Posts Tagged ‘David Ortoz’

Yet again, Buchholz simply was not at his best.  The difference is that this start made his last start look like a perfect game.  That’s how bad it was.  This snapped a streak of six straight solid starts.  And trust me, it was a pretty hefty snap.

Buchholz couldn’t even get through the fifth inning.  He was pulled in the fifth after securing the inning’s first two outs because he allowed yet another run.  All told, he allowed six runs, five earned, on eight hits.  He walked two.  He struck out five.  He threw a wild pitch and made an error on a pickoff attempt during the same at-bat in the fourth of which Coco Crisp of all people took advantage.  He threw ninety-nine pitches, sixty-two for strikes.  He threw twenty-seven pitches in an inning twice, once in the first when Oakland scored four runs and again in the fourth when Oakland scored another.  His offspeed pitches were a total mess, so naturally there was no way he would be able to work efficiently, and therefore there was also no way he would keep intact the rest the bullpen had been able to enjoy during the off day.

There are two ways these kinds of games can go.  Either the bullpen comes in and they do an absolutely stellar job, or they come in and they totally blow it.  It just so happens that the former occurred.  In fact, the bullpen pitched so well for so long that I think they should have just saved Buchholz the trouble and made the start instead.  Atchison secured the last out in the fifth plus the first two in the sixth.  Tommy Hottovy finished the sixth; he is the only lefty in the bullpen and replaces Hill, who will likely require Tommy John surgery and who therefore has already pitched in his last appearance of the season.  Jenks, despite a balk, pitched the seventh.  Bard received a hold for the eighth.  And Paps picked up the save in the ninth.

Now, of course, the question becomes how we won.  That’s a good story.

So we were down by four before Ellsbury stepped up to the plate.  He singled, stole second, moved to third on a wild pitch, and scored on a groundout by Gonzalez.  So basically he delivered a textbook leadoff hitter’s performance.  Youk doubled after that and scored on a single by Papi.  So we cut our deficit in half and just kept chipping away from there.  In the second, Cameron reached base on a throwing error and scored on a sac fly by Ellsbury.  In the third, Youk walked and scored on a double by Papi, who scored on a single by Lowrie.

At that point, we had a one-run lead that Buchholz promptly surrendered to the A’s.  Nobody scored in the sixth.  From the beginning, we knew from the way Buchholz was pitching that it would be up to the lineup and the bullpen to win the game.  As I said, the bullpen certainly did its part.  It was the lineup’s turn.

Pedroia started the seventh by grounding out.  Then Gonzalez doubled, and Youk got hit, and Papi walked, and Lowrie advanced the runners on a flyout.  With the bases loaded, all Crawford had to do was put the ball in play for a hit.  The count was full, and that’s what he did.  He singled and brought in two runs.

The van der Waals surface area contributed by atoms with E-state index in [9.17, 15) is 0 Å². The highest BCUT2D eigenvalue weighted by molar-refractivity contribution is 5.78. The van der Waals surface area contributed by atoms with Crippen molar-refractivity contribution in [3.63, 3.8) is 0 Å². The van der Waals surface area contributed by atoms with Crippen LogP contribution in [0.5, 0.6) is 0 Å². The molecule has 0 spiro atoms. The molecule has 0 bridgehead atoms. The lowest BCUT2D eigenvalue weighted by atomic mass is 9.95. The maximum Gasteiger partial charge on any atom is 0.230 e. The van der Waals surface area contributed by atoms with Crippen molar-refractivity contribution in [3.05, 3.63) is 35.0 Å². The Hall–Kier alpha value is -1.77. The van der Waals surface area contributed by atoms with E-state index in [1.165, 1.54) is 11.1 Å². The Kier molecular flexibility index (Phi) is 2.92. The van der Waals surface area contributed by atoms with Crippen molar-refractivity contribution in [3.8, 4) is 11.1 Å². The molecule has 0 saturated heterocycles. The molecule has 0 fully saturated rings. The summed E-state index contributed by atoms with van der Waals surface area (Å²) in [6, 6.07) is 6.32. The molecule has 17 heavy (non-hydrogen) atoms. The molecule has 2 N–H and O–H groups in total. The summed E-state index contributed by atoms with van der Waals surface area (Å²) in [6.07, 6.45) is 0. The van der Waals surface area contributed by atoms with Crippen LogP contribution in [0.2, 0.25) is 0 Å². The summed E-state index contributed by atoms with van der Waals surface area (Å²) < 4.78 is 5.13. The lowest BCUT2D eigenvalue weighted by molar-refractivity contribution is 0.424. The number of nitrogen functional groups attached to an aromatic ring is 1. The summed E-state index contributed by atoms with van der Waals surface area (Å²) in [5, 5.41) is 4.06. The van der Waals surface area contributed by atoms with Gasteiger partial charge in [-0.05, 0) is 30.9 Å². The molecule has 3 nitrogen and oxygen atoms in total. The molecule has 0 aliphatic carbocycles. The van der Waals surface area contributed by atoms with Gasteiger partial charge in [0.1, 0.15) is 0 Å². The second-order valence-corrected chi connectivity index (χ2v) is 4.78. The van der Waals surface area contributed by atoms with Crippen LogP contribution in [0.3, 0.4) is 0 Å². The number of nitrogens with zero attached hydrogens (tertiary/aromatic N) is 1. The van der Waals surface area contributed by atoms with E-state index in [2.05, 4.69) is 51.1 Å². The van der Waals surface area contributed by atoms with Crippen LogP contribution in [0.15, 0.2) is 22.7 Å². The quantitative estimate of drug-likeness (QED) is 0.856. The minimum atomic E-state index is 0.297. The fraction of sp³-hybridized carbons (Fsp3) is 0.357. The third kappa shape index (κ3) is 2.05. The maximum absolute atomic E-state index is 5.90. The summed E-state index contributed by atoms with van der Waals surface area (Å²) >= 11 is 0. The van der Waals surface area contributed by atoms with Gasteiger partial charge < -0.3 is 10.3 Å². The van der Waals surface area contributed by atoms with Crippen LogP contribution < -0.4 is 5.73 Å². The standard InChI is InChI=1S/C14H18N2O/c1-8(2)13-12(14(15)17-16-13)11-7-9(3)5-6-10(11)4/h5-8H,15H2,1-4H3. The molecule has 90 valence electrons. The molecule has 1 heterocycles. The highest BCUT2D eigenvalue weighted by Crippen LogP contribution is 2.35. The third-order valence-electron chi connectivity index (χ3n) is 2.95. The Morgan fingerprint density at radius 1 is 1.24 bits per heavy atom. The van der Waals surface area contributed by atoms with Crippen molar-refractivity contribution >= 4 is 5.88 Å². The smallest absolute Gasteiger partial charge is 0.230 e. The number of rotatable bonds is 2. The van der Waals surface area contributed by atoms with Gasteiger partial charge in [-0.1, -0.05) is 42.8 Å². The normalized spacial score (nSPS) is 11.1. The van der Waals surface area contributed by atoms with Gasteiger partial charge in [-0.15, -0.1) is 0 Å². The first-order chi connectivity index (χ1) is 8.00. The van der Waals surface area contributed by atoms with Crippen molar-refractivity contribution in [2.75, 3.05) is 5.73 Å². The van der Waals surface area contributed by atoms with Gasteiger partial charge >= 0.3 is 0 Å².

That gave us a one-run lead, which obviously wasn’t safe.  Salty added insurance with a solo shot to lead off the eighth.  It was a slider that stayed down, and he just cleaned it out into the first few rows behind the bullpen in center.

So we won, 8-6.  Gonzalez went three for five, and Youk and Papi both went two for three.  Crawford should have had two hits on the day; he hit what looked every bit like a home run headed for the bullpen in the second inning only to have it be caught literally right at the wall by David DeJesus.  But baseball has a funny way of evening out; Ellsbury made a similar catch literally at the Monster in the fourth.

Last but most certainly not least, Dice-K will have Tommy John surgery next week.  His season is over.  He’ll miss a good portion of next season, after which his contract expires, so even though he’s determined to return to the rotation before then, it’s possible that he won’t and that he’s thrown his last pitch in a Boston uniform.  How possible that is at this point is unclear.  Either way, it’s been quite the ride, often mediocre and always interesting.  We can take several approaches to this.  It’s entirely likely that this surgery was a long time in coming and that having it will allow him to return to the dominance he’d exuded in Japan.  It’s also entirely factual that Dice-K, despite gems earlier in the season, really hadn’t been pitching well of late, so it’s not like this loss is going to affect the team’s performance much.  We’ll be using Aceves and/or Wake for that fifth start, and either of them or a combination of both of them can perform equally as well as, if not better than, Dice-K.  So as far as the team is concerned, we’re in a good situation.  As far as Dice-K is concerned, we obviously hope that the surgery goes well and that his recovery and rehab are quick, productive, and successful.

Boston Globe Staff/Barry Chin

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